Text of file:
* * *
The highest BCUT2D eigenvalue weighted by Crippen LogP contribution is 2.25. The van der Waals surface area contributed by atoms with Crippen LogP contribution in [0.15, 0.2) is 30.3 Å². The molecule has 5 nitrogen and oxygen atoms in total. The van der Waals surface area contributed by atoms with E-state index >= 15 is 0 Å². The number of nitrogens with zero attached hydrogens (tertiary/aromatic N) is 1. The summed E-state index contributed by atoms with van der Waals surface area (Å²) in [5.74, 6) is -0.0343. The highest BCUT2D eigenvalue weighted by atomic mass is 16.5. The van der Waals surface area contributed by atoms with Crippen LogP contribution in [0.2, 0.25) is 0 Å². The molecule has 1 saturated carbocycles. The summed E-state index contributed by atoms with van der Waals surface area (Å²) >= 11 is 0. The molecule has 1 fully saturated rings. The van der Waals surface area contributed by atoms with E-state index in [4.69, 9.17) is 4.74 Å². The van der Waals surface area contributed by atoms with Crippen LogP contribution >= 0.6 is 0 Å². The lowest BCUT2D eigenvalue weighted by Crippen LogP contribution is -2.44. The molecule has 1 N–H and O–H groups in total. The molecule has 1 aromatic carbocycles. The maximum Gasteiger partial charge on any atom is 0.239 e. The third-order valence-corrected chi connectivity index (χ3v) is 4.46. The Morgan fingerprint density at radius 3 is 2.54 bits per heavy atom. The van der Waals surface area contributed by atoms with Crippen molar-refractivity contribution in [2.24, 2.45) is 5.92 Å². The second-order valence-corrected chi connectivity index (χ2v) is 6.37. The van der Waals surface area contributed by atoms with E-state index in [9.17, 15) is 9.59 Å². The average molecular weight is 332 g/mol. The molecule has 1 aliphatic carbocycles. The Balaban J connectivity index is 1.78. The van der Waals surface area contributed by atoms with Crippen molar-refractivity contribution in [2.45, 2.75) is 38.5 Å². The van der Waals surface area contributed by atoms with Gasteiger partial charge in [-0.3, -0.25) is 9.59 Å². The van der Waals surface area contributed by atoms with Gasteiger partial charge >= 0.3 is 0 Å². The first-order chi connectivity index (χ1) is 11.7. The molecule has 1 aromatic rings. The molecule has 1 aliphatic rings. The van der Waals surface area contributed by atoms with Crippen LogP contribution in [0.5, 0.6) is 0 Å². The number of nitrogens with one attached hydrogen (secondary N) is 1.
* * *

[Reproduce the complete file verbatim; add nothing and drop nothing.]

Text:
The highest BCUT2D eigenvalue weighted by Crippen LogP contribution is 2.25. The van der Waals surface area contributed by atoms with Crippen LogP contribution in [0.15, 0.2) is 30.3 Å². The molecule has 5 nitrogen and oxygen atoms in total. The van der Waals surface area contributed by atoms with E-state index >= 15 is 0 Å². The number of nitrogens with zero attached hydrogens (tertiary/aromatic N) is 1. The summed E-state index contributed by atoms with van der Waals surface area (Å²) in [5.74, 6) is -0.0343. The highest BCUT2D eigenvalue weighted by atomic mass is 16.5. The van der Waals surface area contributed by atoms with Crippen LogP contribution in [0.2, 0.25) is 0 Å². The molecule has 1 saturated carbocycles. The summed E-state index contributed by atoms with van der Waals surface area (Å²) >= 11 is 0. The molecule has 1 fully saturated rings. The van der Waals surface area contributed by atoms with E-state index in [4.69, 9.17) is 4.74 Å². The van der Waals surface area contributed by atoms with Crippen LogP contribution >= 0.6 is 0 Å². The lowest BCUT2D eigenvalue weighted by Crippen LogP contribution is -2.44. The molecule has 1 N–H and O–H groups in total. The molecule has 1 aromatic carbocycles. The maximum Gasteiger partial charge on any atom is 0.239 e. The third-order valence-corrected chi connectivity index (χ3v) is 4.46. The Morgan fingerprint density at radius 3 is 2.54 bits per heavy atom. The van der Waals surface area contributed by atoms with Crippen molar-refractivity contribution in [2.24, 2.45) is 5.92 Å². The second-order valence-corrected chi connectivity index (χ2v) is 6.37. The van der Waals surface area contributed by atoms with E-state index in [9.17, 15) is 9.59 Å². The average molecular weight is 332 g/mol. The molecule has 1 aliphatic carbocycles. The Balaban J connectivity index is 1.78. The van der Waals surface area contributed by atoms with Crippen molar-refractivity contribution in [2.45, 2.75) is 38.5 Å². The van der Waals surface area contributed by atoms with Gasteiger partial charge in [-0.3, -0.25) is 9.59 Å². The van der Waals surface area contributed by atoms with Gasteiger partial charge >= 0.3 is 0 Å². The first-order chi connectivity index (χ1) is 11.7. The molecule has 1 aromatic rings. The molecule has 1 aliphatic rings. The van der Waals surface area contributed by atoms with Crippen LogP contribution in [0.5, 0.6) is 0 Å². The number of nitrogens with one attached hydrogen (secondary N) is 1.